Why We Worry / Middle America Bureau
For at least the last four or five years (longer if you’re a natural pessimist or a good prognosticator), the most important question in America has been What Went Wrong? People felt like they understood what their deal in life was, what the rules of the game were: You’re a citizen of the richest, most powerful country in the world. That country is generally a good place to live (it helps if you’re white and not too poor) and better times are there for the taking. Then, the Recession happened. It wasn’t just that people lost their jobs, their homes, or their retirement savings, it’s that they lost them and couldn’t see how they were going to get them back. Worse, Americans couldn’t, and often still can’t, see how their kids are going to get what their parents once had.
The current sense in the media is that things are getting better. Statistics like a declining unemployment rate seem to support this. Perhaps we never agreed on What Went Wrong? (though not for lack of theories), but maybe whatever it was has been fixed. If it was some deadly combination of greedy financiers, cheap houses, industrious Asians, and lax regulators, have we gotten a handle on it now? I’d say no. GDP may grow for awhile, but Americans should still be worried about the jobs and social safety net available to their children.
Part of the problem is that while it took the financial crisis and recession for many people to realize it, the American Dream of self-determined success has been more myth than fact since way before 2007. Wages have been stagnant for 40 years among everyone by the richest few. This steady erosion points to deeper-set issues than a housing bubble or unrestrained banks. Deeper, I would argue, then even the rise of China or growing income inequality. If one digs deep enough to uncover the tangled roots of America’s declining promise, one will find an erosion of our basic societal institutions. By “societal institutions” I mean the framework, whether created by government or outside of it, that enabled and encouraged people to lead productive lives.
As an example, let’s take our public school system from start through high school. As it developed in the late 19th and early 20th centuries, public education in America became a way to transform rural farmers and newly-arrived immigrants into industrial workers. It did so quite successfully and by the 1950s had created, in barely 100 years, one of the greatest economic powerhouses in history as well as a large middle class. Today, the end product of that system, a U.S. high-school graduate, can barely make enough money to support a family. Clearly, the institution of American education has deteriorated significantly over the past half-century.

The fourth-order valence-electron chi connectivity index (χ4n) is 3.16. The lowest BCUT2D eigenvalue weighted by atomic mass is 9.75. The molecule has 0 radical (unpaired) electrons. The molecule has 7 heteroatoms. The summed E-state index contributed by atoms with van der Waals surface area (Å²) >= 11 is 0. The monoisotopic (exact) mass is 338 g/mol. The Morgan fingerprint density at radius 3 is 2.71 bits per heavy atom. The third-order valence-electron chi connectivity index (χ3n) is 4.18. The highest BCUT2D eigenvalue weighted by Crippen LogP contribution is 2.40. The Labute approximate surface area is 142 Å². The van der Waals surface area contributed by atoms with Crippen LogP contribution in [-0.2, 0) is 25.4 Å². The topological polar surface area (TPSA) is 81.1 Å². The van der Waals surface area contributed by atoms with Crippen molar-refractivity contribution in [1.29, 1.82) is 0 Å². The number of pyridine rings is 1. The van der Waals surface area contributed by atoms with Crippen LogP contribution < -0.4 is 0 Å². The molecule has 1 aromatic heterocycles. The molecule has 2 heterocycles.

Education is not the only institution that is lagging far behind its promise. There are deep problems with our health care, public safety and moral/religious structures, as well. Perhaps most distressing, however, is the pervasive dysfunction of our political institutions. The instruments we created to execute the will of the people no longer can or even want to do so. Any legislation designed to fundamentally correct the problems facing our country is stymied or watered-down to the point of ineffectiveness. The whole process of selecting, grooming and electing political figures is controlled by a homogeneous minority of citizens and greased with cash.
To finally answer What Went Wrong we must look first at the failure of our institutions. Once they can again provide the necessary structure for Americans to lead productive, successful lives, our Dream will truly be revived.
Daniel H. works in renewable energy development in the Houston area. He studied at Rice University and researched energy policy in Denmark as a Fulbright Scholar.